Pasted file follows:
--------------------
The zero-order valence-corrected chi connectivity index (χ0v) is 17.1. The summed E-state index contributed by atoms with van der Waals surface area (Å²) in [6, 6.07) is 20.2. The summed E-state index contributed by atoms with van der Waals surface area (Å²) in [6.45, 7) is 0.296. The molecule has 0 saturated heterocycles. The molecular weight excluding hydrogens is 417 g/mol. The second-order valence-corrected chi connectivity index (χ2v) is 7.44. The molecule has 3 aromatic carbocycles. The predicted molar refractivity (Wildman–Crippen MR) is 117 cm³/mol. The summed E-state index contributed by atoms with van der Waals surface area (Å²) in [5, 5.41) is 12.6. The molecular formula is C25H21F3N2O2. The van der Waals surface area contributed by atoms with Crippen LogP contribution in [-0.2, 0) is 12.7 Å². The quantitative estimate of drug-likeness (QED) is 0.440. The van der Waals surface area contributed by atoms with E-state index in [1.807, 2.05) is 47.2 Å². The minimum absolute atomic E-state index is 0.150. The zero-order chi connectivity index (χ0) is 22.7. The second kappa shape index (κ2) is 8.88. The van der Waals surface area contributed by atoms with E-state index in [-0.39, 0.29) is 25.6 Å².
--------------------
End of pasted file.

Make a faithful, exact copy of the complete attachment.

The zero-order valence-corrected chi connectivity index (χ0v) is 17.1. The summed E-state index contributed by atoms with van der Waals surface area (Å²) in [6, 6.07) is 20.2. The summed E-state index contributed by atoms with van der Waals surface area (Å²) in [6.45, 7) is 0.296. The molecule has 0 saturated heterocycles. The molecular weight excluding hydrogens is 417 g/mol. The second-order valence-corrected chi connectivity index (χ2v) is 7.44. The molecule has 3 aromatic carbocycles. The predicted molar refractivity (Wildman–Crippen MR) is 117 cm³/mol. The summed E-state index contributed by atoms with van der Waals surface area (Å²) in [5, 5.41) is 12.6. The molecular formula is C25H21F3N2O2. The van der Waals surface area contributed by atoms with Crippen LogP contribution in [-0.2, 0) is 12.7 Å². The quantitative estimate of drug-likeness (QED) is 0.440. The van der Waals surface area contributed by atoms with E-state index in [1.807, 2.05) is 47.2 Å². The minimum absolute atomic E-state index is 0.150. The zero-order chi connectivity index (χ0) is 22.7. The second kappa shape index (κ2) is 8.88. The van der Waals surface area contributed by atoms with E-state index in [-0.39, 0.29) is 25.6 Å².